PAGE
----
Moses was still alive, but most of the people of the Children of Israel who had left Egypt were now dead. They had rebelled against Moses, and the Lord had "sent fiery serpents among" them, and many had died. This was when the Lord told Moses to make "a serpent of brass, and put it upon a pole," and those that looked upon it, having been bitten by a serpent, lived. This, as you know, was a type of Christ, who died on the cross for your sins and mine.
Then the Israelites, wishing to travel through the land of Sihon, king of the Amorites, not even drinking water from their wells, were refused passage, and Sihon and his people came out and fought against Israel-- and were soundly defeated! The same thing happened with Og, king of Bashan, and the Israelites were able to possess that part of the land that the Lord had promised to Abraham. It was at this point that Balaam came on the scene. (Numbers 22:5)
No doubt you remember the account. Balak, the king of Moab, seeing what had happened to the two other kings, Sihon, king of the Amorites, and Og, king of Bashan, decided that he might be next on the list to be defeated. He had heard of Balaam, who must have had a great reputation, far and wide, as one who could either bless or curse individuals and even nations. Balak sent word to the elders of his neighbors, the Midianites, and they and the elders of Moab journeyed to the home of Balaam, perhaps a considerable distance. With them these "top leaders" took "the rewards of divination," or, as the Living Bible phrases it: "money in their hands." (Numbers 22:7)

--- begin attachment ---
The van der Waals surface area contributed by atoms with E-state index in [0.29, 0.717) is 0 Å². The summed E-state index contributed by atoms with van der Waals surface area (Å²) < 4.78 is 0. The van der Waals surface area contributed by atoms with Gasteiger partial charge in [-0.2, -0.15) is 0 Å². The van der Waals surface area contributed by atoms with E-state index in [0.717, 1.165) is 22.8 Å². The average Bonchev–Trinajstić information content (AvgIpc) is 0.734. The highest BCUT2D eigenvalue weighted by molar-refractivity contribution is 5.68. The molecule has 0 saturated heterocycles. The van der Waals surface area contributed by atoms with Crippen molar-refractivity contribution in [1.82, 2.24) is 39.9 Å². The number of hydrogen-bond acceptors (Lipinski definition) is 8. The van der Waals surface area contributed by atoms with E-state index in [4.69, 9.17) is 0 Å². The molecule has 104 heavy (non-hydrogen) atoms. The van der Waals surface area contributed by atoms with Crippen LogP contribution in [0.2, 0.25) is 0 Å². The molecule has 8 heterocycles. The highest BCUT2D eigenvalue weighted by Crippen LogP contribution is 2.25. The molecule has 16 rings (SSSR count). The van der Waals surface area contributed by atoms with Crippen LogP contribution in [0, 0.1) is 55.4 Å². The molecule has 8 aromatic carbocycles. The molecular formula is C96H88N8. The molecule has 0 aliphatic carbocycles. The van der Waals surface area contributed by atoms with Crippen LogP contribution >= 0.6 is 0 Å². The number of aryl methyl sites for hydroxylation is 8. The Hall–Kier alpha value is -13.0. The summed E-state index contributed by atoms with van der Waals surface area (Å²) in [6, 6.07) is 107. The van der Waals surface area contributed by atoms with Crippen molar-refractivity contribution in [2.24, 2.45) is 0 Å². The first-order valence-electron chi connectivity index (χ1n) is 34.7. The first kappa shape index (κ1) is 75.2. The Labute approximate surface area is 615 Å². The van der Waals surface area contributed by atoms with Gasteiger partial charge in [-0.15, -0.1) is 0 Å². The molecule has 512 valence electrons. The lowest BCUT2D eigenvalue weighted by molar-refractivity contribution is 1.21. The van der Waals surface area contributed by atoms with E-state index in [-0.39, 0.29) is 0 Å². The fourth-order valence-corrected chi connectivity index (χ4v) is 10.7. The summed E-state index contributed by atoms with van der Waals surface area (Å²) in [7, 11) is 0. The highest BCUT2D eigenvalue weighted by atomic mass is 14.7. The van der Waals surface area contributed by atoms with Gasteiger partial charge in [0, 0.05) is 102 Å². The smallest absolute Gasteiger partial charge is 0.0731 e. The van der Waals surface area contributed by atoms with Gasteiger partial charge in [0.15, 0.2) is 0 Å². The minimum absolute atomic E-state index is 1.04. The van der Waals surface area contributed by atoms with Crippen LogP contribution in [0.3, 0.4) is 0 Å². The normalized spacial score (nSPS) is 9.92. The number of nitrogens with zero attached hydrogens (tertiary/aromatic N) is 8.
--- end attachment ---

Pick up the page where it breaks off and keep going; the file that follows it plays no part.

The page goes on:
When the elders arrived and explained that they wanted him to go with them and curse Israel, that they might be able to "drive them out of the land," Balaam asked them to spend the night. During the night God appeared unto Balaam and said: "Thou shalt not go with them; thou shalt not the curse the people: for they are blessed." (v. 13)
Early the next morning Balaam gave the elders of Moab and Midian his answer, one that did not please them: "The Lord refuseth to give me leave to go with you." The details are not given, but evidently Balaam was hankering after the silver and gold the elders had offered him. Yet, he did not go with them at that time.
Then King Balak sent more, and more honorable princes! They were to promise Balaam very great honor, and would do for him whatever he wished, if only he would curse Israel. When the new group arrived and made their offer, regardless of what he may have truly felt, he said to them: "If Balak would give me his house full of silver and gold, I cannot go beyond the word of the Lord my God, to do less or more." If he had "sent the princes packing" at once, the outcome for him might have been different. Instead, he urged them to stay overnight, and he would see what the Lord would instruct him to do.